16. Hydrochemical Impacts of Carbon Dioxide Leakage in Carbonate Aquifer Materials (Invited)

    NASA Astrophysics Data System (ADS)

    McCray, J. E.; Wunsch, A.; Moore, J.; Sitchler, A.

    2013-12-01

    CO2 leakage into overlying aquifers during geological carbon sequestration is a potential environmetnal concern. Even though these aquifers supply 20% of drinking water globally, they are mostly neglected in the literature related to leakage during carbon geoseqestration, because carbonate minerals are presumed to buffer pH increases. Previous studies typically point to sulfide minerals as likely sources of toxic metals. We present laboratory and hydrochemical modeling results to better understand potential for metal release in carbonate aquifers. Experiments containing limestones and dolomites at realistic carbon dioxide pressures resulted in elevated aqueous concentrations of As, Ba, Co, Cr, Mo, Mn, Ni, Sr, and Tl. Geochemical modeling suggests that dissolutoin of carbonate minerals that contain impurities may be the dominant contributors to metal release rather than pyrite. However, geochemical modeling also demonstrates that pyrite may be an important source of metals under oxidizing conditions.

  17. Fresh Water Generation from Aquifer-Pressured Carbon Storage

    SciTech Connect

    Aines, R D; Wolery, T J; Bourcier, W L; Wolfe, T; Haussmann, C

    2010-02-19

    Can we use the pressure associated with sequestration to make brine into fresh water? This project is establishing the potential for using brine pressurized by Carbon Capture and Storage (CCS) operations in saline formations as the feedstock for desalination and water treatment technologies including reverse osmosis (RO) and nanofiltration (NF). Possible products are: Drinking water, Cooling water, and Extra aquifer space for CO{sub 2} storage. The conclusions are: (1) Many saline formation waters appear to be amenable to largely conventional RO treatment; (2) Thermodynamic modeling indicates that osmotic pressure is more limiting on water recovery than mineral scaling; (3) The use of thermodynamic modeling with Pitzer's equations (or Extended UNIQUAC) allows accurate estimation of osmotic pressure limits; (4) A general categorization of treatment feasibility is based on TDS has been proposed, in which brines with 10,000-85,000 mg/L are the most attractive targets; (5) Brines in this TDS range appear to be abundant (geographically and with depth) and could be targeted in planning future CCS operations (including site selection and choice of injection formation); and (6) The estimated cost of treating waters in the 10,000-85,000 mg/L TDS range is about half that for conventional seawater desalination, due to the anticipated pressure recovery.

  18. Distribution of potentially bioavailable natural organic carbon in aquifer sediments at a chloroethene-contaminated site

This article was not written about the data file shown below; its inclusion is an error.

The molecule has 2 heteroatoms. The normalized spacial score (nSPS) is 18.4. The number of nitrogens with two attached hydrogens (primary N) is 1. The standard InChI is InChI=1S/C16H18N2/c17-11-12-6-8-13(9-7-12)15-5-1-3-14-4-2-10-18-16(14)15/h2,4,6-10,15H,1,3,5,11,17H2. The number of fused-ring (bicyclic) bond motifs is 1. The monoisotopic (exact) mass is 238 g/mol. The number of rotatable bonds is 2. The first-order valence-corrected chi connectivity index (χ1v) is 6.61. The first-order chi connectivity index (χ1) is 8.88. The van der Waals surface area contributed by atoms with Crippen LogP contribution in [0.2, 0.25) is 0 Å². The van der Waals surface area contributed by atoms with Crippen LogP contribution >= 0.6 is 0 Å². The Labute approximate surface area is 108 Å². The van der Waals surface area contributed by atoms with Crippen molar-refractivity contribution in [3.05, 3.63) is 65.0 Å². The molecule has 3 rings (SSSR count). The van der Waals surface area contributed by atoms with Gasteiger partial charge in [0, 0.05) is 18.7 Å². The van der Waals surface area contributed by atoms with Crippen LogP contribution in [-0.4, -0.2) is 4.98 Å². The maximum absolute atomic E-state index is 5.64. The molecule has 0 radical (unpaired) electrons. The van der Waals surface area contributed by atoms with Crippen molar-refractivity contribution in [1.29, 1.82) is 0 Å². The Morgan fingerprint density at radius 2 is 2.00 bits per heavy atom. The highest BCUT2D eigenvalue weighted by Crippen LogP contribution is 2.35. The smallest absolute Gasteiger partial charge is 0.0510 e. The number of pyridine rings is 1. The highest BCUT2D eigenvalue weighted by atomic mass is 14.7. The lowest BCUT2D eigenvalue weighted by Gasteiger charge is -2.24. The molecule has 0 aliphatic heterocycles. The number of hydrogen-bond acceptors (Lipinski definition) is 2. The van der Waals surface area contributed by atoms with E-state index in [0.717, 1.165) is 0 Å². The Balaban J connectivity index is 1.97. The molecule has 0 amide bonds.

USGS Publications Warehouse

    Thomas, L.K.; Widdowson, M.A.; Chapelle, F.H.; Novak, J.T.; Boncal, J.E.; Lebrón, C. A.

    2012-01-01

    The distribution of natural organic carbon was investigated at a chloroethene-contaminated site where complete reductive dechlorination of tetrachloroethene (PCE) to vinyl chloride and ethene was observed. In this study, operationally defined potentially bioavailable organic carbon (PBOC) was measured in surficial aquifer sediment samples collected at varying depths and locations in the vicinity of a dense nonaqueous phase liquid (DNAPL) source and aqueous phase plume. The relationship between chloroethene concentrations and PBOC levels was examined by comparing differences in extractable organic carbon in aquifer sediments with minimal chloroethene exposure relative to samples collected in the source zone. Using performance-monitoring data, direct correlations with PBOC were also developed with chloroethene concentrations in groundwater. Results show a logarithm-normal distribution for PBOC in aquifer sediments with a mean concentration of 187  mg/kg. PBOC levels in sediments obtained from the underlying confining unit were generally greater when compared to sediments collected in the sandy surficial aquifer. Results demonstrated a statistically significant inverse correlation (p=0.007) between PBOC levels in aquifer sediments and chloroethene concentrations for selected monitoring wells in which chloroethene exposure was the highest. Results from laboratory exposure assays also demonstrated that sediment samples exhibited a reduction in PBOC levels of 35% and 73%, respectively, after a 72-h exposure period to PCE (20,000  μg/L). These results support the notion that PBOC depletion in sediments may be expected in chloroethene-contaminated aquifers, which has potential implications for the long-term sustainability of monitored natural attenuation.

  19. Interlaboratory study of a method for determining nonvolatile organic carbon in aquifer materials

    USGS Publications Warehouse

    Caughey, M.E.; Barcelona, M.J.; Powell, R.M.; Cahill, R.A.; Gron, C.; Lawrenz, D.; Meschi, P.L.